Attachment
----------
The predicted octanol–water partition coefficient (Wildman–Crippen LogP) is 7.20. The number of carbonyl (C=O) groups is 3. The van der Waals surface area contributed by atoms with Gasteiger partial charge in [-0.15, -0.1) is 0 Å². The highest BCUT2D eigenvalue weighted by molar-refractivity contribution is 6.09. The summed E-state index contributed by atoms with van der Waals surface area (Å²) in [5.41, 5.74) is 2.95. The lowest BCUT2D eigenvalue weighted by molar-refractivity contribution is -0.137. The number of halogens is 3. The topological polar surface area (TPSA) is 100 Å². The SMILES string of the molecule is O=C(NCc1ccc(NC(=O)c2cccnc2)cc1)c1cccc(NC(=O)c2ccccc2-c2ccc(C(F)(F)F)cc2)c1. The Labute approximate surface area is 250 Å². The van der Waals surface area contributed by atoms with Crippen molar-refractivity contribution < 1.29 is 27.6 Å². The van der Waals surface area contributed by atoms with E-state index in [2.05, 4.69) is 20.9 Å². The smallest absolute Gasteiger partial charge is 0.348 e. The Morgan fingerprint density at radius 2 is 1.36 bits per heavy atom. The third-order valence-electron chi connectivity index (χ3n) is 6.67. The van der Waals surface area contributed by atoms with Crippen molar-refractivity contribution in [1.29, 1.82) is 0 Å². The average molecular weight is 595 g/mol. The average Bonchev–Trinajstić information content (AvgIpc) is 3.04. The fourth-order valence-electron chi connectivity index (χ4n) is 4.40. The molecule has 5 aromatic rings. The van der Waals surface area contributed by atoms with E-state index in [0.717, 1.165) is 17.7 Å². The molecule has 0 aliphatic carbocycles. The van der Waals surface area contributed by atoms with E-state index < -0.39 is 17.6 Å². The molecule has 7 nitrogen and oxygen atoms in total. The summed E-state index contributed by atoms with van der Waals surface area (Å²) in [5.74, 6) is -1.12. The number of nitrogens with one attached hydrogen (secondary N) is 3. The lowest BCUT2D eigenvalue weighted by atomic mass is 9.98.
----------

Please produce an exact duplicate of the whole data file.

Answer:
The predicted octanol–water partition coefficient (Wildman–Crippen LogP) is 7.20. The number of carbonyl (C=O) groups is 3. The van der Waals surface area contributed by atoms with Gasteiger partial charge in [-0.15, -0.1) is 0 Å². The highest BCUT2D eigenvalue weighted by molar-refractivity contribution is 6.09. The summed E-state index contributed by atoms with van der Waals surface area (Å²) in [5.41, 5.74) is 2.95. The lowest BCUT2D eigenvalue weighted by molar-refractivity contribution is -0.137. The number of halogens is 3. The topological polar surface area (TPSA) is 100 Å². The SMILES string of the molecule is O=C(NCc1ccc(NC(=O)c2cccnc2)cc1)c1cccc(NC(=O)c2ccccc2-c2ccc(C(F)(F)F)cc2)c1. The Labute approximate surface area is 250 Å². The van der Waals surface area contributed by atoms with Crippen molar-refractivity contribution < 1.29 is 27.6 Å². The van der Waals surface area contributed by atoms with E-state index in [2.05, 4.69) is 20.9 Å². The smallest absolute Gasteiger partial charge is 0.348 e. The Morgan fingerprint density at radius 2 is 1.36 bits per heavy atom. The third-order valence-electron chi connectivity index (χ3n) is 6.67. The van der Waals surface area contributed by atoms with Crippen molar-refractivity contribution in [1.29, 1.82) is 0 Å². The average molecular weight is 595 g/mol. The average Bonchev–Trinajstić information content (AvgIpc) is 3.04. The fourth-order valence-electron chi connectivity index (χ4n) is 4.40. The molecule has 5 aromatic rings. The van der Waals surface area contributed by atoms with E-state index in [0.717, 1.165) is 17.7 Å². The molecule has 0 aliphatic carbocycles. The van der Waals surface area contributed by atoms with E-state index < -0.39 is 17.6 Å². The molecule has 7 nitrogen and oxygen atoms in total. The summed E-state index contributed by atoms with van der Waals surface area (Å²) in [5.74, 6) is -1.12. The number of nitrogens with one attached hydrogen (secondary N) is 3. The lowest BCUT2D eigenvalue weighted by atomic mass is 9.98.